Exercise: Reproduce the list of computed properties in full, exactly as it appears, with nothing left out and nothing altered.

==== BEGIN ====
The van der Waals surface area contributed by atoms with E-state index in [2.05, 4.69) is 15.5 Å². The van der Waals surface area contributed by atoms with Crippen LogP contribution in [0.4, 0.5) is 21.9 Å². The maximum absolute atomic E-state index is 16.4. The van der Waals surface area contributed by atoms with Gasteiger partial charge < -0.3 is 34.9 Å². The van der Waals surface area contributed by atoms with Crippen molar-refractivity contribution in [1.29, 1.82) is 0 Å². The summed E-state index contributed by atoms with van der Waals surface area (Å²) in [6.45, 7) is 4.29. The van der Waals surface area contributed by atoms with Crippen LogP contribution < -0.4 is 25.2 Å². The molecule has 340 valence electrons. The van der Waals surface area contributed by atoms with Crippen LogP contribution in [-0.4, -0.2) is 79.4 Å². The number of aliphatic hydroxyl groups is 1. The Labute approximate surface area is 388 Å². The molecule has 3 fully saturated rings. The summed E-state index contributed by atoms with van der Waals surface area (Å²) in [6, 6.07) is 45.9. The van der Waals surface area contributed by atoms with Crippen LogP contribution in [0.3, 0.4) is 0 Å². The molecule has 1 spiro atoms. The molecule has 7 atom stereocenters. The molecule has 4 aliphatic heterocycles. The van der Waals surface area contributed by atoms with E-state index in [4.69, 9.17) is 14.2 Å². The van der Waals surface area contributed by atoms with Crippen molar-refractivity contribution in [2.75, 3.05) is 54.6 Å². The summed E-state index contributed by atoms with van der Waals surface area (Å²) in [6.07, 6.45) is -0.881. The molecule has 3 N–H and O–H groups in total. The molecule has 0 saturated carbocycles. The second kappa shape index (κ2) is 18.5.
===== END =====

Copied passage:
The van der Waals surface area contributed by atoms with E-state index in [2.05, 4.69) is 15.5 Å². The van der Waals surface area contributed by atoms with Crippen LogP contribution in [0.4, 0.5) is 21.9 Å². The maximum absolute atomic E-state index is 16.4. The van der Waals surface area contributed by atoms with Gasteiger partial charge < -0.3 is 34.9 Å². The van der Waals surface area contributed by atoms with Crippen molar-refractivity contribution in [1.29, 1.82) is 0 Å². The summed E-state index contributed by atoms with van der Waals surface area (Å²) in [6.45, 7) is 4.29. The van der Waals surface area contributed by atoms with Crippen LogP contribution < -0.4 is 25.2 Å². The molecule has 340 valence electrons. The van der Waals surface area contributed by atoms with Crippen LogP contribution in [-0.4, -0.2) is 79.4 Å². The number of aliphatic hydroxyl groups is 1. The Labute approximate surface area is 388 Å². The molecule has 3 fully saturated rings. The summed E-state index contributed by atoms with van der Waals surface area (Å²) in [6, 6.07) is 45.9. The van der Waals surface area contributed by atoms with Crippen LogP contribution in [0.3, 0.4) is 0 Å². The molecule has 1 spiro atoms. The molecule has 7 atom stereocenters. The molecule has 4 aliphatic heterocycles. The van der Waals surface area contributed by atoms with E-state index in [4.69, 9.17) is 14.2 Å². The van der Waals surface area contributed by atoms with Crippen molar-refractivity contribution in [2.75, 3.05) is 54.6 Å². The summed E-state index contributed by atoms with van der Waals surface area (Å²) in [6.07, 6.45) is -0.881. The molecule has 3 N–H and O–H groups in total. The molecule has 0 saturated carbocycles. The second kappa shape index (κ2) is 18.5.